Blue Jays add another piece to dreary middle infield puzzle

Yahoo Canada Sports
Galvis has not missed a game in over two seasons. (NBC)
Galvis has not missed a game in over two seasons. (NBC)

It safe to say the Toronto Blue Jays’ offseason has been far from thrilling, and that trend continued on Tuesday as the team signed free agent shortstop Freddy Galvis. Galvis joins the club on a one-year deal worth $4 million with a 2020 option.

Last season Galvis was the Padres’ primary shortstop and hit .248/.299/.380 and managed 1.2 Wins Above Replacement. The 29-year-old also showed impressive durability playing 162 games for the second consecutive season. It was the fourth season in a row he’d managed at least 150.

There are a few things to like about Galvis, beyond his ironman tendencies. He’s a very reliable defensive shortstop, he has double-digit home run power, he’s a switch hitter, and he can play around the infield. As far as backup middle infielders go, you could do a lot worse. But as everyday shortstops go, you could do a lot better.

Galvis provides insurance for a few possibilities beyond a simple Lourdes Gurriel Jr. injury. If Gurriel proves incapable of handling short defensively on an everyday basis, Galvis can slide into his spot and allow the Cuban to move elsewhere. If Devon Travis has injury trouble – an unfortunately familiar scenario – once again he can play short while Gurriel heads to second. If Travis hits like he did in 2018, Galvis will be there. For $4 million, that’s quite a few bases to cover. Instead of a questionable Travis-Gurriel duo with Eric Sogard waiting in the wings, now the team has more of a trio – or at least a duo with a more dependable Plan B.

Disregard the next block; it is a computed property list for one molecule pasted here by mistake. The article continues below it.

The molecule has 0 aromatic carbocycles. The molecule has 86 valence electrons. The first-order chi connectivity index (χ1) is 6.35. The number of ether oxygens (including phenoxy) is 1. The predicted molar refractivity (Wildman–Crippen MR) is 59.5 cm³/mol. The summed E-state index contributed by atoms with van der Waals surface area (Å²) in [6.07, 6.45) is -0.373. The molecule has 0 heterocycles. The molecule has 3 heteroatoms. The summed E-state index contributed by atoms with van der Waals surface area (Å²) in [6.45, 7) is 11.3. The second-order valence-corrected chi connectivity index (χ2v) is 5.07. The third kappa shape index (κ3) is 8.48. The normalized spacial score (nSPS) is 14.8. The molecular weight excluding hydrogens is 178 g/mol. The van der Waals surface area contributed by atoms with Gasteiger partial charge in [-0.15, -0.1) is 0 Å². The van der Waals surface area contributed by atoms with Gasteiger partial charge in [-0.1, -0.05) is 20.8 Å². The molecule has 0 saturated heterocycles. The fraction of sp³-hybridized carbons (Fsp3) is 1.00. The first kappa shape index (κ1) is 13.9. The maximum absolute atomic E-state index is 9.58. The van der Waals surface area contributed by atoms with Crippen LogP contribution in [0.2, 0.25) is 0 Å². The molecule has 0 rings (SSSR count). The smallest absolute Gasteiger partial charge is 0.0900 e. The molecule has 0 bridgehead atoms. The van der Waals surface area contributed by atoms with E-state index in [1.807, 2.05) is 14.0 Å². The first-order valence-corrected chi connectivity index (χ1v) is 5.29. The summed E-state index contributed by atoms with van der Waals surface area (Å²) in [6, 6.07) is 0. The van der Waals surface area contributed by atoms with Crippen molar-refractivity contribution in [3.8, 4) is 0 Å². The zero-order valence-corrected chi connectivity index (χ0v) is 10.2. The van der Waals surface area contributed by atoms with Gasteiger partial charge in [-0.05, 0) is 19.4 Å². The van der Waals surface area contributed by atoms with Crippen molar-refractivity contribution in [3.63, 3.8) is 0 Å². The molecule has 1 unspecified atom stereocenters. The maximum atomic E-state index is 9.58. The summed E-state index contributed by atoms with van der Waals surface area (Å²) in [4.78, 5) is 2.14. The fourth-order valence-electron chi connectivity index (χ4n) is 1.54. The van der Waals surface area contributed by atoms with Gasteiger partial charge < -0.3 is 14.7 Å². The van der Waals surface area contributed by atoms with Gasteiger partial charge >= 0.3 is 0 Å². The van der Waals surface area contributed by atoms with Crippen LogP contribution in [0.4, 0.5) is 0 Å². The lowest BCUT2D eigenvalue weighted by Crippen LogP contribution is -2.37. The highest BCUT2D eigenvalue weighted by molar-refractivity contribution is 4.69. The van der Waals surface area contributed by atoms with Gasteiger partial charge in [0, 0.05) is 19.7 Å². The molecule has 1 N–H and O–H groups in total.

This deal follows the pattern of most of the Blue Jays’ offseason moves so far. It’s fine, there isn’t much downside, and you can envision a scenario where the player ends up playing a surprisingly large role in 2019.

That said, Galvis doesn’t make the Blue Jays better in a way that’s likely to affect their fate this season, he seems unlikely to be a significant trade chip down the line, and the fact he’s 29 and the vast majority of his value comes from his glove is somewhat concerning. Guys with career OBPs of .290 really need to bring it with the glove.

Galvis probably will and this deal probably won’t go down as a mistake. “Not a mistake” is about where the Blue Jays seem to be maxing out this offseason, though. With 2019 looking like a clear rebuilding year it’s hard to expect much more.

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